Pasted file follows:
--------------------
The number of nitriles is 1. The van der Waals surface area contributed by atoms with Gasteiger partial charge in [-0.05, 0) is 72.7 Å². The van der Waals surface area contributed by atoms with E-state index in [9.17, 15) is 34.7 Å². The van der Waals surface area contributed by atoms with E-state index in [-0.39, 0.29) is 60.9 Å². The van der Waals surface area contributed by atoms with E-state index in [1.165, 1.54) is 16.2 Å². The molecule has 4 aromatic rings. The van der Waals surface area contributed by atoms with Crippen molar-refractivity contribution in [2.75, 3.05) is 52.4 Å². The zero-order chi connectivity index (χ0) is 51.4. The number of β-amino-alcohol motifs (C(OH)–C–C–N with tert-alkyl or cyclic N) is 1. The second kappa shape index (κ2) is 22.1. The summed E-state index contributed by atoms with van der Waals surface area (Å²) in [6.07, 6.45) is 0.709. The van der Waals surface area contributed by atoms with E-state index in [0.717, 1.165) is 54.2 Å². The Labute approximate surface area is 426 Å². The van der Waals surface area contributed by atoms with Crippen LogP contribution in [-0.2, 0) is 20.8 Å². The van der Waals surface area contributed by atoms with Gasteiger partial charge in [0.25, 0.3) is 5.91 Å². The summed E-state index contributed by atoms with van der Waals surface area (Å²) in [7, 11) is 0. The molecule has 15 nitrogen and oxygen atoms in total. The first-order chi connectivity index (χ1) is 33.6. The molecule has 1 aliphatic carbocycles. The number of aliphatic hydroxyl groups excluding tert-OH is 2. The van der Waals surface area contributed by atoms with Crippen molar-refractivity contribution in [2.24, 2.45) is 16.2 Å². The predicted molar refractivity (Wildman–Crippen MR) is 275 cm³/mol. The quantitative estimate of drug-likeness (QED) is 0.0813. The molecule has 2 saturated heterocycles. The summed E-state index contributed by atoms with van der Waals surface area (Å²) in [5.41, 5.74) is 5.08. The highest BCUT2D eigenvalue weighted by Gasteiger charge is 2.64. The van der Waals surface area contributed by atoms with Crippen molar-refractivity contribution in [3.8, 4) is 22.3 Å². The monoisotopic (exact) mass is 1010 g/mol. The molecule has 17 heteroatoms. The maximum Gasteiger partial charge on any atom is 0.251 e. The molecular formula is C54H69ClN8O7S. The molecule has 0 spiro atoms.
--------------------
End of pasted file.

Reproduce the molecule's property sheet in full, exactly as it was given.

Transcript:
The number of nitriles is 1. The van der Waals surface area contributed by atoms with Gasteiger partial charge in [-0.05, 0) is 72.7 Å². The van der Waals surface area contributed by atoms with E-state index in [9.17, 15) is 34.7 Å². The van der Waals surface area contributed by atoms with E-state index in [-0.39, 0.29) is 60.9 Å². The van der Waals surface area contributed by atoms with E-state index in [1.165, 1.54) is 16.2 Å². The molecule has 4 aromatic rings. The van der Waals surface area contributed by atoms with Crippen molar-refractivity contribution in [2.75, 3.05) is 52.4 Å². The zero-order chi connectivity index (χ0) is 51.4. The number of β-amino-alcohol motifs (C(OH)–C–C–N with tert-alkyl or cyclic N) is 1. The second kappa shape index (κ2) is 22.1. The summed E-state index contributed by atoms with van der Waals surface area (Å²) in [6.07, 6.45) is 0.709. The van der Waals surface area contributed by atoms with E-state index in [0.717, 1.165) is 54.2 Å². The Labute approximate surface area is 426 Å². The van der Waals surface area contributed by atoms with Crippen LogP contribution in [-0.2, 0) is 20.8 Å². The van der Waals surface area contributed by atoms with Gasteiger partial charge in [0.25, 0.3) is 5.91 Å². The summed E-state index contributed by atoms with van der Waals surface area (Å²) in [7, 11) is 0. The molecule has 15 nitrogen and oxygen atoms in total. The first-order chi connectivity index (χ1) is 33.6. The molecule has 1 aliphatic carbocycles. The number of aliphatic hydroxyl groups excluding tert-OH is 2. The van der Waals surface area contributed by atoms with Crippen molar-refractivity contribution in [2.24, 2.45) is 16.2 Å². The predicted molar refractivity (Wildman–Crippen MR) is 275 cm³/mol. The quantitative estimate of drug-likeness (QED) is 0.0813. The molecule has 2 saturated heterocycles. The summed E-state index contributed by atoms with van der Waals surface area (Å²) in [5.41, 5.74) is 5.08. The highest BCUT2D eigenvalue weighted by Gasteiger charge is 2.64. The van der Waals surface area contributed by atoms with Crippen molar-refractivity contribution in [3.8, 4) is 22.3 Å². The monoisotopic (exact) mass is 1010 g/mol. The molecule has 17 heteroatoms. The maximum Gasteiger partial charge on any atom is 0.251 e. The molecular formula is C54H69ClN8O7S. The molecule has 0 spiro atoms.